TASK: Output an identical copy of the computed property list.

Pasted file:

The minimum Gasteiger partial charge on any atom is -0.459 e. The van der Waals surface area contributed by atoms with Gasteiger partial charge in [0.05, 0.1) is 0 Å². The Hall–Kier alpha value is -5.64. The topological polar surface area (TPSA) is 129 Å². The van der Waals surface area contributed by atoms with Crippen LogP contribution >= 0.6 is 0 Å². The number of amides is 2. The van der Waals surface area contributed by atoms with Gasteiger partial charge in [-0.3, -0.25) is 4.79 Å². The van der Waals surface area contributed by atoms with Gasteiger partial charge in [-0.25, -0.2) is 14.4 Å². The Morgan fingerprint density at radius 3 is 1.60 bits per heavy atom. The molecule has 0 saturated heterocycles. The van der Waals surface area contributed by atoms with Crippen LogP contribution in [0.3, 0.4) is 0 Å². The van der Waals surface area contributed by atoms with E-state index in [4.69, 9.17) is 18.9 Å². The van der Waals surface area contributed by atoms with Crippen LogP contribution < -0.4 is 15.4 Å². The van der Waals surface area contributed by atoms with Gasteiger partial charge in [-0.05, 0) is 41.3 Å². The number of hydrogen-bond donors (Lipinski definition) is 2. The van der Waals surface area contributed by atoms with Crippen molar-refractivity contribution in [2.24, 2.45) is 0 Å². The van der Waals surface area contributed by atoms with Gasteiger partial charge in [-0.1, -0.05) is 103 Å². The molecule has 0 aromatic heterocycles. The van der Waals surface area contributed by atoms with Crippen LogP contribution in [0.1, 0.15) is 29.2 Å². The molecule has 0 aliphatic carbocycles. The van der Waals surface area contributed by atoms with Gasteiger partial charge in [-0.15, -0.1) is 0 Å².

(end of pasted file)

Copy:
The minimum Gasteiger partial charge on any atom is -0.459 e. The van der Waals surface area contributed by atoms with Gasteiger partial charge in [0.05, 0.1) is 0 Å². The Hall–Kier alpha value is -5.64. The topological polar surface area (TPSA) is 129 Å². The van der Waals surface area contributed by atoms with Crippen LogP contribution >= 0.6 is 0 Å². The number of amides is 2. The van der Waals surface area contributed by atoms with Gasteiger partial charge in [-0.3, -0.25) is 4.79 Å². The van der Waals surface area contributed by atoms with Gasteiger partial charge in [-0.25, -0.2) is 14.4 Å². The Morgan fingerprint density at radius 3 is 1.60 bits per heavy atom. The molecule has 0 saturated heterocycles. The van der Waals surface area contributed by atoms with Crippen LogP contribution in [0.3, 0.4) is 0 Å². The van der Waals surface area contributed by atoms with E-state index in [4.69, 9.17) is 18.9 Å². The van der Waals surface area contributed by atoms with Crippen LogP contribution < -0.4 is 15.4 Å². The van der Waals surface area contributed by atoms with Gasteiger partial charge in [-0.05, 0) is 41.3 Å². The number of hydrogen-bond donors (Lipinski definition) is 2. The van der Waals surface area contributed by atoms with Crippen molar-refractivity contribution in [2.24, 2.45) is 0 Å². The van der Waals surface area contributed by atoms with Gasteiger partial charge in [-0.1, -0.05) is 103 Å². The molecule has 0 aromatic heterocycles. The van der Waals surface area contributed by atoms with Crippen LogP contribution in [0.1, 0.15) is 29.2 Å². The molecule has 0 aliphatic carbocycles. The van der Waals surface area contributed by atoms with Gasteiger partial charge in [-0.15, -0.1) is 0 Å².